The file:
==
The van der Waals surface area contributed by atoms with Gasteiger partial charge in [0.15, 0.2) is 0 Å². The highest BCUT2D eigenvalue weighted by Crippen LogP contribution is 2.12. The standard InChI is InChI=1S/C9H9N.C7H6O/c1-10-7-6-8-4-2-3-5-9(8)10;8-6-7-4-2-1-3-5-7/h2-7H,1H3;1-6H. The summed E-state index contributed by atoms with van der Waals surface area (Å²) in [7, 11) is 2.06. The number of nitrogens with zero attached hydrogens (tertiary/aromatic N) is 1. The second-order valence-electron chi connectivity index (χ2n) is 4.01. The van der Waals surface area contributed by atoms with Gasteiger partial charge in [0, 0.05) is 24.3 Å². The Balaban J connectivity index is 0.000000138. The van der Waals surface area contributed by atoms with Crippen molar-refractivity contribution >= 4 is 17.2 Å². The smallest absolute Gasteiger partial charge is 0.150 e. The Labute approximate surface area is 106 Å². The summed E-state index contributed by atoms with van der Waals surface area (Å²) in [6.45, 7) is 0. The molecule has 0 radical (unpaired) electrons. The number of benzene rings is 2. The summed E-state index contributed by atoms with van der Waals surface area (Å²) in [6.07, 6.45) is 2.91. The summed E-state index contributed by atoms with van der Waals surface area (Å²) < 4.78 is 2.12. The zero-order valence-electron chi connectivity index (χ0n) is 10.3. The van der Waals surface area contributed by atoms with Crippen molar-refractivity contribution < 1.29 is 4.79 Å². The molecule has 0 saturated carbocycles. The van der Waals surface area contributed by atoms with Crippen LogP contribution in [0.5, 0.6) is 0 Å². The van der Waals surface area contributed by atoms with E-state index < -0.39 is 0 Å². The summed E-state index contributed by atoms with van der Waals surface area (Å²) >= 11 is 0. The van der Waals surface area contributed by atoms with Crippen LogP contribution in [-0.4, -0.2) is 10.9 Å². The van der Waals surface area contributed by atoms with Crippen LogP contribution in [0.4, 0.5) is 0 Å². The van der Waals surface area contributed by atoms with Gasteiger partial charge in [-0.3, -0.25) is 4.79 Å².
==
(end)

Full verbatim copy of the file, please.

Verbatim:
The van der Waals surface area contributed by atoms with Gasteiger partial charge in [0.15, 0.2) is 0 Å². The highest BCUT2D eigenvalue weighted by Crippen LogP contribution is 2.12. The standard InChI is InChI=1S/C9H9N.C7H6O/c1-10-7-6-8-4-2-3-5-9(8)10;8-6-7-4-2-1-3-5-7/h2-7H,1H3;1-6H. The summed E-state index contributed by atoms with van der Waals surface area (Å²) in [7, 11) is 2.06. The number of nitrogens with zero attached hydrogens (tertiary/aromatic N) is 1. The second-order valence-electron chi connectivity index (χ2n) is 4.01. The van der Waals surface area contributed by atoms with Gasteiger partial charge in [0, 0.05) is 24.3 Å². The Balaban J connectivity index is 0.000000138. The van der Waals surface area contributed by atoms with Crippen molar-refractivity contribution >= 4 is 17.2 Å². The smallest absolute Gasteiger partial charge is 0.150 e. The Labute approximate surface area is 106 Å². The summed E-state index contributed by atoms with van der Waals surface area (Å²) in [6.45, 7) is 0. The molecule has 0 radical (unpaired) electrons. The number of benzene rings is 2. The summed E-state index contributed by atoms with van der Waals surface area (Å²) in [6.07, 6.45) is 2.91. The summed E-state index contributed by atoms with van der Waals surface area (Å²) < 4.78 is 2.12. The zero-order valence-electron chi connectivity index (χ0n) is 10.3. The van der Waals surface area contributed by atoms with Crippen molar-refractivity contribution < 1.29 is 4.79 Å². The molecule has 0 saturated carbocycles. The van der Waals surface area contributed by atoms with Crippen LogP contribution in [0.5, 0.6) is 0 Å². The van der Waals surface area contributed by atoms with E-state index < -0.39 is 0 Å². The summed E-state index contributed by atoms with van der Waals surface area (Å²) >= 11 is 0. The van der Waals surface area contributed by atoms with Crippen LogP contribution in [-0.4, -0.2) is 10.9 Å². The van der Waals surface area contributed by atoms with Crippen LogP contribution in [0.4, 0.5) is 0 Å². The van der Waals surface area contributed by atoms with Gasteiger partial charge in [-0.3, -0.25) is 4.79 Å².